As C.S. Lewis says, the roof of a greenhouse shines brightly because the sun shines on it. The roof doesn’t attract the sun by virtue of being bright to begin with, however! Or, in another Lewis analogy, suppose a six-year-old little girl says, “Daddy, may I have $5 to buy you a Christmas present?” Well, any decent father will give the child the money and, come Christmas morning, will exclaim loudly and gleefully over whatever bauble the child bought. But only a fool would say that by virtue of the gift, the father came out $5 ahead on the deal!
Author: Scott Hoezee
Comments, Observations, and Questions to Consider
This is the “happy” section of Joel but probably needs to be seen in context. More on that at the end of this sermon starter.
For now we can see a connection to last week’s Old Testament Common Lectionary text from Jeremiah 31, which pointed to the promise of God’s giving his people a whole new heart, with his law and his ways inscribed right onto the core of each human being. Now this week we come to Joel 2 and to a similar promise of God’s doing a new thing. But this time the promise centers on a powerful outpouring of God’s own Spirit. As prophetic promises go, Joel brooks few rivals for sheer exuberance and prodigious promises of a hyper-abundance of good things.
Because in the history of God’s people, there were any number of instances of God’s having poured out his Spirit but it was a pretty special and unusual thing to see this happen. That is, if someone were a “messiah” figure on account of having been “anointed” with a special portion of God’s Spirit, most everyone knew about it. The truly messiah-types in Israel were few and far between. There was the king. There were the priests. There were now and then prophets recognized for having quite likely received a special anointing (Elijah, Elisha, and folks like that). But that was about it. Anointings to royal, priestly, or prophetic offices were on the rare side. Israel was not a divine democracy but a theocracy in which God did the choosing in terms of who would be important enough to receive an anointing and who would not.
But then comes Joel 2 and a stunning message that points to what you could almost call the democratizing of God’s Spirit: it was one day going to come to just about everybody without distinction. Last week in Jeremiah 31 we heard the prophet say that God’s internalizing of his ways would render it unnecessary for people to say to their neighbors “Know the Lord” because everyone was going to know God already from the inside out. Now in Joel 2 it could be said that the day would come when it would become unnecessary for anyone to identify which few folks had received a messiah-like anointing of God’s Spirit because the fact of the matter would be that everybody among God’s people was going to be so anointed!
Young and old, boys and girls, men and women, the likely and the unlikely: everybody was going to have a Spirit descend on them that would open up visions and dreams and ways of understanding God and God’s kingdom that had simply not been available on the popular level at any prior time. Everyone would see the great wonders God would work on the earth and in the heavens and they would understand what was what and who was who in the grander scheme of things.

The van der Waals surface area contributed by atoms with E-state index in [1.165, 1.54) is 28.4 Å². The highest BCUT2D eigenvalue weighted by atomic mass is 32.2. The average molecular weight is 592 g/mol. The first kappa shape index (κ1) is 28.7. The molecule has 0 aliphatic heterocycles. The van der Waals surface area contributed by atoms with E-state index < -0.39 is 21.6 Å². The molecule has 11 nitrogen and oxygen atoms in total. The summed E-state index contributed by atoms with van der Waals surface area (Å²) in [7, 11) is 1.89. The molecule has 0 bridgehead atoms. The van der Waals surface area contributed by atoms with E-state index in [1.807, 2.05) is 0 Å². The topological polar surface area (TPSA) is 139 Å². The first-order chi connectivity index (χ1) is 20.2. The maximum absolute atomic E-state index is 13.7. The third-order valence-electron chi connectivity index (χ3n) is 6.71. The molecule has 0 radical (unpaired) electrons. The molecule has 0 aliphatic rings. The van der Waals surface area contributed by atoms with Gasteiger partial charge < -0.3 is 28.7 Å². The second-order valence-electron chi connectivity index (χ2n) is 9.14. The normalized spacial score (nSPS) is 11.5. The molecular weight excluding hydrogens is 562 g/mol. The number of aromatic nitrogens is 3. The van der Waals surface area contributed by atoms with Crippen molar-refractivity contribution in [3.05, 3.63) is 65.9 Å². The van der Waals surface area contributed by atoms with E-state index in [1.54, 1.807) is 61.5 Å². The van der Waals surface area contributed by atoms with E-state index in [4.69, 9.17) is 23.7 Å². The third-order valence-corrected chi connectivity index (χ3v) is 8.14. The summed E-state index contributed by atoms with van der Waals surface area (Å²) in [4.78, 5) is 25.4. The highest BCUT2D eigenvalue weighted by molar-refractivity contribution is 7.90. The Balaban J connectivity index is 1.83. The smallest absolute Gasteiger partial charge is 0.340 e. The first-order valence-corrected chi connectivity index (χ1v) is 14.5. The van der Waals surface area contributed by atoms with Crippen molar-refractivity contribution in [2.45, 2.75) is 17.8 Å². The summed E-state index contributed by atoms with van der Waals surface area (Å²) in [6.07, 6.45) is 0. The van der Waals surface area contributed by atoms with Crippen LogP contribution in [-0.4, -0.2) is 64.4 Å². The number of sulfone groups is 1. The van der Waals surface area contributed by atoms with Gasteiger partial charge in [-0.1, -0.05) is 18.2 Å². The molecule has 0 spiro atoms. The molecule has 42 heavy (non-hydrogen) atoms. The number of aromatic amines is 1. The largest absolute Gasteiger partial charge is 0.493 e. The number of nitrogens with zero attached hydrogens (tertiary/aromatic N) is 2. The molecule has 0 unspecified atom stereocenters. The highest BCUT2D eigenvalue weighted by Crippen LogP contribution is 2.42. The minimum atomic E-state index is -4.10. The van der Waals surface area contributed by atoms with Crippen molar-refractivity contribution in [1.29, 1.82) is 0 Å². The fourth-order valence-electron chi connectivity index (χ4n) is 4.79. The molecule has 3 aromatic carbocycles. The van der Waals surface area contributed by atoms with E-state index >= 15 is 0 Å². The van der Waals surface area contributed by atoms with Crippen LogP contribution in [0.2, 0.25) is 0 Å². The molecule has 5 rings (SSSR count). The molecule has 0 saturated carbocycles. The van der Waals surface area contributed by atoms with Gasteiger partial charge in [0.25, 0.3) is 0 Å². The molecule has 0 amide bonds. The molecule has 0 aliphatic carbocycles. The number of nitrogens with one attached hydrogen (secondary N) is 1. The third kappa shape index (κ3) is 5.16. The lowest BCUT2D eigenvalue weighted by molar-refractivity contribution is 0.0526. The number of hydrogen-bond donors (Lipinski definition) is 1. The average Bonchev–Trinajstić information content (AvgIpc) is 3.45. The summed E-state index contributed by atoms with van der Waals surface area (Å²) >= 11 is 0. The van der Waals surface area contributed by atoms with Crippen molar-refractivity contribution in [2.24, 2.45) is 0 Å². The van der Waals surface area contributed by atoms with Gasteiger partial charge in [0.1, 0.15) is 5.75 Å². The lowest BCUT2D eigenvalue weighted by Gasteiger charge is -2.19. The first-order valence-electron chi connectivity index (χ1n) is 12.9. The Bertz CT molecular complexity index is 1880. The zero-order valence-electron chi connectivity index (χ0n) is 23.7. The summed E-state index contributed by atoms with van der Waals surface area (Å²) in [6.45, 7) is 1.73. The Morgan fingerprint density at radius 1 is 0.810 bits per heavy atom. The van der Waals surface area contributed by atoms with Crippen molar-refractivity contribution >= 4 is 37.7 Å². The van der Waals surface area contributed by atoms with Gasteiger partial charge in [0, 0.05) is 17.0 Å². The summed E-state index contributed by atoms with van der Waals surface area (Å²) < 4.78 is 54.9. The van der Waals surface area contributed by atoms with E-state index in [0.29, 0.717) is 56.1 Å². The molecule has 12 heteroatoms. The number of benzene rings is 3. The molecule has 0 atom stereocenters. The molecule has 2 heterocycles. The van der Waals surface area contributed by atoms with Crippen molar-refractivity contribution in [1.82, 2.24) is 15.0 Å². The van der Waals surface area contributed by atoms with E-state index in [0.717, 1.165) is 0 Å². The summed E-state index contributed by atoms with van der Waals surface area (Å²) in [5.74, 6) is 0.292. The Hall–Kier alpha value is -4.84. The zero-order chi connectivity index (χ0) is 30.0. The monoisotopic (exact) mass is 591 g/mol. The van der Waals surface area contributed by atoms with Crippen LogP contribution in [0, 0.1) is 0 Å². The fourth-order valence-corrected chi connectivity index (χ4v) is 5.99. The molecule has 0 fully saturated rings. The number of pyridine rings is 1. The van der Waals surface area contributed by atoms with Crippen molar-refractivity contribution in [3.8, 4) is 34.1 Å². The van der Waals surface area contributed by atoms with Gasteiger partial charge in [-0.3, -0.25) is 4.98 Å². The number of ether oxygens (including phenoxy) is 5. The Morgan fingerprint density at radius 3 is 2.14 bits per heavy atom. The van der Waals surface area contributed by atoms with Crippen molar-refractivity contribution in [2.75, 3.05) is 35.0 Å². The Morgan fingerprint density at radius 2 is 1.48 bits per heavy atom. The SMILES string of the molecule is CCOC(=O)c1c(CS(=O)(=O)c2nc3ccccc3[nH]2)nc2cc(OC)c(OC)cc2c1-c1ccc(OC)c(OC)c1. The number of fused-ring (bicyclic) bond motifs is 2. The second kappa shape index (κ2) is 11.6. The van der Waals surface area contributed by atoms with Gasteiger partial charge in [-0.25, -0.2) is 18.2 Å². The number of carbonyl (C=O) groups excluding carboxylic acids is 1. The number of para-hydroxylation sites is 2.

Joel points to Pentecost. Joel points to a day when the Holy Spirit of God would infuse every member of the church in ways that would change everything. And indeed, we now can say that for Christians, the Holy Spirit is a little like oxygen–it is the very air we breathe. The Spirit is the atmosphere in which we exist. “I will pour out my Spirit in those days,” Joel declared. Some centuries later the Apostle Peter on Pentecost said that “those days” were “these days” and those days have never ceased ever since. Across nearly two millennia of church history and within the hearts of untold millions if not billions of believers, that Spirit, so dramatically poured forth on that first day of Pentecost, has been present and active even when there was no obvious drama going on. We live, and we are so very, very blessed to live, “in those days,” in the very days that so many people had for so long yearned to see and experience.
But if the Spirit of God poured out on us believers is, as just noted, a little like oxygen, then it may also be true that like our ongoing act of respiration, we Christians may not be very conscious of the Spirit’s presence in our lives. You have to stop what you’re doing most days if you want to pay attention to your own breathing—and about the only time we actually do this is if we are in a situation where we are afraid of not getting enough air (getting stuck in an elevator, for instance, or waking up at 3:30am with sinuses so stuffed up that you feel a little panicky in terms of getting enough air into your system).